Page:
“Drop 4 sizes in 30 days!” “Lose 3 pounds every week without dieting or exercise!” These are the claims of a fad diet. The American Academy of Family Physicians defines a fad diet as “a stylish weight loss plan that promises dramatic results.”
Almost all fad diets require that you go to extremes to follow them. They require that you restrict your calories, your food choices, and may require that you follow a very specific workout routine. Fad diets promise quick results that aren’t realistic, healthy for you, or sustainable in the long-term. Spotting a fad diet used to be pretty easy – there were blatant, too-good-to-be-true statements about extreme weight loss. Today, it’s not so easy because the language has changed to sound less restrictive or to make you believe it’s not a diet, it’s a lifestyle change. Lifestyle changes can be great for weight loss and improving your overall health, but a fad diet disguised as a lifestyle change is unlikely to be of much use in the long term, and may even harm your progress toward a healthier lifestyle..
Let’s look at some ways to spot a fad diet.
- Entire food groups are turned into the enemy. If it tells you to reduce a specific macronutrient (fat, carbohydrate, protein) or eliminate an entire food group, then it’s a fad diet. Despite what the fad diet wants you to think, all macronutrients and food groups play a role in your body.
- It seems too good to be true. If you’re initial reaction to the diet’s claims are “really?!?” then it’s a fad diet. Be suspicious of any diet that claims it will magically solve your struggles. Basically, if it seems too good to be true, it probably is.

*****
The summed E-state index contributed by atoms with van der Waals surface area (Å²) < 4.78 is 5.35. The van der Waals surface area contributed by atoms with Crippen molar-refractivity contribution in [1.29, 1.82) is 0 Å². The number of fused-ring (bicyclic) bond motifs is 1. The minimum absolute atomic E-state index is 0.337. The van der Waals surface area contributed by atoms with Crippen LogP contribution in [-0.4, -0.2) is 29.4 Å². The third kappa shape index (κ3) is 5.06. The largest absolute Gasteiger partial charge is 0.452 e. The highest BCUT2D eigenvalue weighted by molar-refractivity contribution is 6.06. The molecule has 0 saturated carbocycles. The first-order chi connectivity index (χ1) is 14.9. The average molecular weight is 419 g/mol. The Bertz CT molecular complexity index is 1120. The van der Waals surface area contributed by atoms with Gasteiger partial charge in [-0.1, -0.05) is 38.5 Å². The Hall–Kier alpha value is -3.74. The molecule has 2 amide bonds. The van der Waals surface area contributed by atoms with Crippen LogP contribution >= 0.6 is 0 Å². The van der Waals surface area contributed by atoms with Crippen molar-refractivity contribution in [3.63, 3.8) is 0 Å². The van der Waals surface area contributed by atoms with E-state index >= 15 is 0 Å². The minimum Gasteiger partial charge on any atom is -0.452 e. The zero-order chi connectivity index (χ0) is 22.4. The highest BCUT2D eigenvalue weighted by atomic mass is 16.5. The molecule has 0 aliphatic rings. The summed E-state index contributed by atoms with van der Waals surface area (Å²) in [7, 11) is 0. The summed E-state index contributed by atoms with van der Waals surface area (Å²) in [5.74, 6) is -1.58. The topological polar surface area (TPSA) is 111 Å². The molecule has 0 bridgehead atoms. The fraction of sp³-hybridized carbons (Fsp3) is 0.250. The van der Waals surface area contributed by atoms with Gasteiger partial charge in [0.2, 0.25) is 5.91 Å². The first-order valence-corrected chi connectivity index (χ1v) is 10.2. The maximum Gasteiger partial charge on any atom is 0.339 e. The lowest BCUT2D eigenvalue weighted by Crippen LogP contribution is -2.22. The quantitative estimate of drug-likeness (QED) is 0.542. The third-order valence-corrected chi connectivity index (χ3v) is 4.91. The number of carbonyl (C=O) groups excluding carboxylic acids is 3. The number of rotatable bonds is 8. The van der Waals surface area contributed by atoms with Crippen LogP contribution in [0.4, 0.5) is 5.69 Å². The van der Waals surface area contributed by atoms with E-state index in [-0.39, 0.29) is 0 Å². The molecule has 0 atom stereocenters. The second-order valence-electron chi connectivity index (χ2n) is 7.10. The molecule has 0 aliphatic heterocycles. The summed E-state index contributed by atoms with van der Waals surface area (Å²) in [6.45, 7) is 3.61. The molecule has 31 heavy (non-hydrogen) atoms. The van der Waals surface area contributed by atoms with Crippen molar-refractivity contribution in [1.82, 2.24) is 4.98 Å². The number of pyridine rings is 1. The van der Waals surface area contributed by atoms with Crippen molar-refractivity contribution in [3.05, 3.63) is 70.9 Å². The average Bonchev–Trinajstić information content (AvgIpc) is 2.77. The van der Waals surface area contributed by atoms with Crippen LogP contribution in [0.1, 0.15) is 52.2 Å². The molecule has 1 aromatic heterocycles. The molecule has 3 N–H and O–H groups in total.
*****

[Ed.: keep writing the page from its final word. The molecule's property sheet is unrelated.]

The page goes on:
- It attempts to trick your body. Trying to trick your body into believing it’s full or not hungry, isn’t going to help you. Getting appropriate nutrition is essential to your body and it’s actually quite difficult to trick your body into thinking it has what it needs to survive. Your body is smart!
- It’s approach is one-size-fits-all. If there isn’t any room in the diet for you to be you, then it’s a fad diet. If it doesn’t allow for cultural practices or socioeconomic status, then it’s too rigid and it’s a fad diet. If it takes you away from social situations, then it doesn’t allow for your lifestyle and it’s a fad diet. If it doesn’t allow for adjustments that fit your life and are important to you, then it’s a fad diet and you should walk away.
The season is almost here when we’ll be inundated with more diets than usual (hello, New Year’s resolution season). Instead of going for the next fad diet, learn to work with your body. I know that fad diets are quite compelling but diets don’t work. Let’s ditch the diets and start building a healthy, happy, friendly relationship with food.